In the quiet of the sleepy Singapore paddock, a few hours after the lights around Marina Bay were finally turned off Lotus made the unexpected announcement that Pastor Maldonado would be retained for 2016. After his own admission that he “wasn’t talking to any other teams” it essentially was Lotus or bust for Maldonado, and by resigning the Venezuelan for another season, Lotus succeeded in showing the world how much of a struggle it is to balance their books. Said to be in excess of $46m, Lotus’ deal with Venezuelan oil giants PDVSA could be the lifeline which keeps the Enstone keep running for the remainder of the season, but at what sporting cost does resigning Maldonado come at?
Whilst Grosjean has gone from strength to strength since being branded a “first lap nutcase” in 2015, Maldonado has failed to set the F1 world alight, first at Williams and now Lotus. Indeed his record of 8 retirements so far in 2015 really does begin to speak for itself. Grosjean has emerged as the de facto number one driver over at Lotus and losing him to Haas will be a major blow for the Enstone team. Out-qualifying Maldonado 12-1 so far this year and scoring over 3x the points of his South American teammate, Grosjean hasn’t had to do much to leave Pastor many laps behind.
The fifth place Lotus crave in the constructors championship would be a lot closer if Lotus had two drivers pulling their weight in the team. Indeed, if they had two drivers who had scored the same amount of points as Grosjean, Lotus would currently be sitting pretty in 5th place in the table on 76 points, 7 points ahead of Force India, instead of looking nervously over their shoulder at the advancing Toro Rosso’s. Whilst it’s obvious the increase in Bernie’s prize money for 5th over 6th place in the Constructors doesn’t outweigh PDVSA’s sponsorship millions, I can’t help but feel that Maldonado’s presence in F1 lacks a little bit of sporting ethics.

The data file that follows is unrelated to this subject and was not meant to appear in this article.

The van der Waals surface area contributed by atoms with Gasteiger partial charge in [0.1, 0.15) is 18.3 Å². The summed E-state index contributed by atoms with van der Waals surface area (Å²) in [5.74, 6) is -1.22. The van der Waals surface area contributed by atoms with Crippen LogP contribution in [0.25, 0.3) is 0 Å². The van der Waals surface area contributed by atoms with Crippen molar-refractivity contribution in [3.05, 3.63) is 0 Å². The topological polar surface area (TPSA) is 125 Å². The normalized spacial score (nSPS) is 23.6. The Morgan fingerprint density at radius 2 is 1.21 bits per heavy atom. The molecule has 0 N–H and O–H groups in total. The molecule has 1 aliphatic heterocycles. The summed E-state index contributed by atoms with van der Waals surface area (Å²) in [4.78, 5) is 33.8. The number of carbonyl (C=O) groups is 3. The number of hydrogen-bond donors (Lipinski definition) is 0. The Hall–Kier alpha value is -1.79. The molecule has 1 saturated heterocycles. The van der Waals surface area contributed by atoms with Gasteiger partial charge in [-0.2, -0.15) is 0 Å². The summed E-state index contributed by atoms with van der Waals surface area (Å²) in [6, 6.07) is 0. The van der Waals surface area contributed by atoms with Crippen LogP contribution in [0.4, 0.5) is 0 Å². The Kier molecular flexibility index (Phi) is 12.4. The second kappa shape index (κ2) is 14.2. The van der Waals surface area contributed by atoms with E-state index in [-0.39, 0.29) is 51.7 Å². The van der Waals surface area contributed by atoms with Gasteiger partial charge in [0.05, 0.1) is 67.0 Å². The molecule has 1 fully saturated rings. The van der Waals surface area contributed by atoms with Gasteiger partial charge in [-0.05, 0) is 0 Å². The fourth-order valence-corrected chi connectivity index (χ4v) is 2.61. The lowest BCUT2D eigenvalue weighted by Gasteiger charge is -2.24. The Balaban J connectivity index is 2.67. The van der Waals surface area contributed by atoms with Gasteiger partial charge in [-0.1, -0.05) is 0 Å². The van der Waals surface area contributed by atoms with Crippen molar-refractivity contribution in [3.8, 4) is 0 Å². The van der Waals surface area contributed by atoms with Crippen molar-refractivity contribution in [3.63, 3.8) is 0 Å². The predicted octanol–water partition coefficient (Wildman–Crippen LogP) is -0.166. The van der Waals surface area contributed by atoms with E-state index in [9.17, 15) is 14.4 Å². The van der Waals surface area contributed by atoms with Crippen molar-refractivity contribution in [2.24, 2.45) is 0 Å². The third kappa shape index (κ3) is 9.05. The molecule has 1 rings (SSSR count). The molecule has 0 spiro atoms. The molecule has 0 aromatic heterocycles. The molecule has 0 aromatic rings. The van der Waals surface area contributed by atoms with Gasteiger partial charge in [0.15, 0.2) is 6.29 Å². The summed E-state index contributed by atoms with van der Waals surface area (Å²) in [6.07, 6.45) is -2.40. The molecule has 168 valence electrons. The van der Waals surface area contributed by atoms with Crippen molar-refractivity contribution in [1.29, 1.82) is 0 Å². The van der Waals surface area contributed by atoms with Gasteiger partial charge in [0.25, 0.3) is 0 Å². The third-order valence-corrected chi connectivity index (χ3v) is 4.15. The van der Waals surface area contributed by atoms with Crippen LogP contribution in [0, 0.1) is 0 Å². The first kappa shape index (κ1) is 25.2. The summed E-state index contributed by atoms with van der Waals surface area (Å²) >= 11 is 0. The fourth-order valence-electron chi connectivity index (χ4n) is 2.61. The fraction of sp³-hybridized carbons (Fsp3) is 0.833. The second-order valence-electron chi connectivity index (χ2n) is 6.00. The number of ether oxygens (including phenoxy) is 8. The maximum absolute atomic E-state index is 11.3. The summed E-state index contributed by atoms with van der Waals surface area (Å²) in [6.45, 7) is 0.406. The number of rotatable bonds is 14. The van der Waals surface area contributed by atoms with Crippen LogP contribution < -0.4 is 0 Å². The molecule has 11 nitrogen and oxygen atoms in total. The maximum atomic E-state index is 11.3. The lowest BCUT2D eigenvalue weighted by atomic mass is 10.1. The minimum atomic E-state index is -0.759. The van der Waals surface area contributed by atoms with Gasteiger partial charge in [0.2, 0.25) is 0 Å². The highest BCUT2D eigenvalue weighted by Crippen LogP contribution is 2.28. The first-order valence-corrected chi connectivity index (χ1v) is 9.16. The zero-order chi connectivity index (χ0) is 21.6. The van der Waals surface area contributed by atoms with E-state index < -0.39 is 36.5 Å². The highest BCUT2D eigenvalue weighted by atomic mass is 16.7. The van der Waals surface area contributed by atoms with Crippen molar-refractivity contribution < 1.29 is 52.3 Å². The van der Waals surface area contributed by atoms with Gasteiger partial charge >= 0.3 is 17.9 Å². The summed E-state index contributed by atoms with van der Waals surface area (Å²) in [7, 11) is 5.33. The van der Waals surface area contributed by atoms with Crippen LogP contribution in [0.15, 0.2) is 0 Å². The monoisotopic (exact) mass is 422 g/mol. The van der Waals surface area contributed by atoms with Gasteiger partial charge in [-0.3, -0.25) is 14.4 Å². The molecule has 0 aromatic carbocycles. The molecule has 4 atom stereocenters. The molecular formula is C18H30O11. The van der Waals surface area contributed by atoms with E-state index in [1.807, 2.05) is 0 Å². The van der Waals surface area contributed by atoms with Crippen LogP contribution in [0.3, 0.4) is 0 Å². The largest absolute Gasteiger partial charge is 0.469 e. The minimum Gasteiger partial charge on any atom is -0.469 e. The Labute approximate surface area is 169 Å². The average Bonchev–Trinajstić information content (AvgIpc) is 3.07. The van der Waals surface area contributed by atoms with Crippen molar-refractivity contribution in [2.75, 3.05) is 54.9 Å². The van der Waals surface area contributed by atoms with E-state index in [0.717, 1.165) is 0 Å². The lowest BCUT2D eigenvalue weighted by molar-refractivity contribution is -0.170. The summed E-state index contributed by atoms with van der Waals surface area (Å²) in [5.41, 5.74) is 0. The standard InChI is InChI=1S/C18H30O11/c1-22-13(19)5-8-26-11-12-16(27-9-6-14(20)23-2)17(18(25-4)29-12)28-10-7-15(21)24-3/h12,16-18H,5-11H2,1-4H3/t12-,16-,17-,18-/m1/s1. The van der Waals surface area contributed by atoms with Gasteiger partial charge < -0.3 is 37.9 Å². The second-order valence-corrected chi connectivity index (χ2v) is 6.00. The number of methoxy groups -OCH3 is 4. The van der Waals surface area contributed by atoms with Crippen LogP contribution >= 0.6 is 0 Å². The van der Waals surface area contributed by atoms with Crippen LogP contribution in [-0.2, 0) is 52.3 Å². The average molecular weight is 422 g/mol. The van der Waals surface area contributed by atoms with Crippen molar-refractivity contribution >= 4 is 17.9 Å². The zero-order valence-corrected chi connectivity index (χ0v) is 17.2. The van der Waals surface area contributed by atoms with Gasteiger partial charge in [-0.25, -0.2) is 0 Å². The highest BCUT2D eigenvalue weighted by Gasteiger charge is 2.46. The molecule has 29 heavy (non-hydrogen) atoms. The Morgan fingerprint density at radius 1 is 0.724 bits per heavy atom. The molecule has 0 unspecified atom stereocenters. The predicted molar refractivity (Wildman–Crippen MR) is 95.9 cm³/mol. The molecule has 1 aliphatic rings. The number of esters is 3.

Yes, he won the GP2 championship in 2010, and the Spanish Grand Prix in 2012 (god knows how) but maybe F1 is a step too far for Pastor? Our Maldonado Mathematics infographic goes some way to showing Maldonado’s shortcomings as a F1 driver, even in 2013, Williams’ darkest year for a long time, Maldonado was outscored by his rookie teammate Bottas by 4 points to 1, after Maldonado had already been at the team for 2 seasons.
It’s also worth pointing out that Maldonado has retired from 61% of the races entered this year. In comparison, we picked two drivers at random to compare with the Venezuelan. Kimi Raikkonen, who you could say has been unlucky with mechanical failures this year (Hungary for example) has retired from 23% of this seasons races, whereas our other random driver Ericsson, has a retirement rate of just 7%.
I’ll leave you with one final thought before you form your own conclusions about Maldonado’s ability to drive at the very top level of Motorsport, a list of the drivers Maldonado has crashed into in 2015. Nasr, Bottas, Button, Verstappen , Grosjean, Verstappen (again), Grosjean (again), Perez and finally Button for the second time this weekend in Singapore.
In an age where money talks, and so many talented drivers fall by the wayside, it’s such a shame that teams are required to take on pay drivers simply to stay afloat in the sport. Whilst the teams, and to some extent sponsored drivers cannot be blamed for making a living, surely the buck has to stop at Bernie’s door and steps must be taken to either further cut costs, redistribute the uneven wealth with exists within our beloved sport.